It’s easy to assume that a single layer of pond liner is all you need to keep water in and protect your pond from erosion. In many cases, it’s actually necessary to install another layer of material as an underlayment to the liner for extra protection. Failing to install an underlayment when it’s necessary will result in leaks or even a total loss of water from the pond. Yet it’s all too easy for a new pond owner to miss the underlayment requirements or suggestions when shopping for a liner. Find out when underlayments are needed and how to avoid them to reduce the cost of lining your pond.
Certain Liner Materials
Many flexible materials sold as pond liners simply don’t hold up well to the stresses of in-ground or buried installation. Underlayment is often necessary to increase the puncture resistance of the top liner so that roots, rocks, and cleaning equipment won’t create tears. Materials like PVC and EPDM are prone to tearing when dragged over the ground during installation. Yet even if they stay intact after placement, pressing against exposed rocks or roots can slowly wear a hole in the material over time. Installing an underlayment is the only way to keep PVC and EPDM pond liners intact through years of service. Materials like reinforced multi-layered RPE don’t need underlayment in most cases. When underlayment is needed, a non-woven geotextile is generally recommended.
Extremely Rough Surfaces
If you’re working with high concentrations of sharp-ended rocks or exposed bedrock for the base of your pond, you may need an underlayment material regardless of the top liner you choose. Even RPE liners need a section cushioning layer of underlayment when installed over rough enough surfaces. It can be hard to tell when rocky soil is rough enough to demand a layer of protective geotextile. If you’re in doubt, contact a soil engineer for a professional’s opinion. Trying to guess if you need underlayment could result in either overspending when it’s not needed or a leaky pond if it was required.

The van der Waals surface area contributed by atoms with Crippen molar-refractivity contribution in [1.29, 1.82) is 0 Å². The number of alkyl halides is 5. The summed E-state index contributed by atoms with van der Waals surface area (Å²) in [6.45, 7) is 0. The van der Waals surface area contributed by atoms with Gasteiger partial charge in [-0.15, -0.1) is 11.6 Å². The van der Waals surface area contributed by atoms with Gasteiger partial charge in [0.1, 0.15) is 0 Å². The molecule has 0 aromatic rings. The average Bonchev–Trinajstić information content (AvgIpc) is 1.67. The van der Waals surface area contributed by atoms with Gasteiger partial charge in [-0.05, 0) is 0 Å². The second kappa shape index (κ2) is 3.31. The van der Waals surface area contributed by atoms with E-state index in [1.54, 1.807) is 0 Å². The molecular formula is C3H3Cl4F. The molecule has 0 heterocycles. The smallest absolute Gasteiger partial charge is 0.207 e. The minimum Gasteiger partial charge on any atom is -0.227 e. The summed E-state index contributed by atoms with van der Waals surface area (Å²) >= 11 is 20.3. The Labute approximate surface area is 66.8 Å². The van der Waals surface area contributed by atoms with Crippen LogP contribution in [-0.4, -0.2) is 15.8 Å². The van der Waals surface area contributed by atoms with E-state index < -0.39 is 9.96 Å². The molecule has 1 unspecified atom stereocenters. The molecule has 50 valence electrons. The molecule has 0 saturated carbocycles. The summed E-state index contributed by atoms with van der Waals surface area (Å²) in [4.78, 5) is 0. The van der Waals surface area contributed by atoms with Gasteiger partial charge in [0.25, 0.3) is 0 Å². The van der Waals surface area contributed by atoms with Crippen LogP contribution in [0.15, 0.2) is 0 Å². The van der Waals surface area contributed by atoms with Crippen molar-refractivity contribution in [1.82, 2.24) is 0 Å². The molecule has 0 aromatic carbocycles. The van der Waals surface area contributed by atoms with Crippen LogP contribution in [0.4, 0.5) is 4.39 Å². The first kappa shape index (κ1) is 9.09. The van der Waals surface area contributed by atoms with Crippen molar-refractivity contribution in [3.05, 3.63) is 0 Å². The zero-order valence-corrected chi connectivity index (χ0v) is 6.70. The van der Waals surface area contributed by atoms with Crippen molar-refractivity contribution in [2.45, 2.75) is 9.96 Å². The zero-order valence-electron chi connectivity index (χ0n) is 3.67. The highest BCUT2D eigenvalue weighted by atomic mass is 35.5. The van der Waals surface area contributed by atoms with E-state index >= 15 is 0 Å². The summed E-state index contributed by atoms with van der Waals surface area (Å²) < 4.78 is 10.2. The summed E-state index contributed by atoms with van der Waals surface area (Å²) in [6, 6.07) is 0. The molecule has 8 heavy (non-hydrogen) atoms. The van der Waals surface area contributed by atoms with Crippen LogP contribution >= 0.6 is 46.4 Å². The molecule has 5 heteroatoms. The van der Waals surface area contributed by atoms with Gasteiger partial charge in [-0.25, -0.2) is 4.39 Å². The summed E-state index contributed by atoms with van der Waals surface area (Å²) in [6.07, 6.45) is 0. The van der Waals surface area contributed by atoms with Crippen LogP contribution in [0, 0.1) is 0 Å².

When a flexible liner is installed under a layer of poured or cast concrete, it’s generally referred to as an underlayment. This is regardless of the thickness or material used for the flexible liner. The concrete on top is considered the primary liner and the flexible material serves as an impermeable underlayment to control leaks. A liner covered in soil or ballast isn’t an underlayment unless there’s some other flexible liner or concrete installed over it. Despite being buried, a flexible liner remains a liner rather than an underlayment when it’s the primary method of water containment.
Potential for Stretch and Slump
Some of the more flexible liner materials, including EPDM, tend to stretch a surprising amount after installation. This causes the material to settle and pull away from the sides where it is installed over the banks. An underlayment of a material less likely to stretch or shrink is usually required to keep a pond stable when covered in EPDM. If you’re already adding more materials just to counteract stretching and slumping, you might as well start with a material less prone to these issues for your primary liner. Multi-layered RPE doesn’t need an underlayment just to prevent stretching, reducing installation costs significantly.
Careful liner selection can cut your installation efforts in half since you’ll have to stretch underlayment over the same amount of ground you’re covering with liner. Even if a better liner costs more per square foot, don’t forget to include underlayment costs when comparing the costs of various materials. Underlayment is usually about half of the cost of the liner material again, offering significant opportunities for savings through elimination.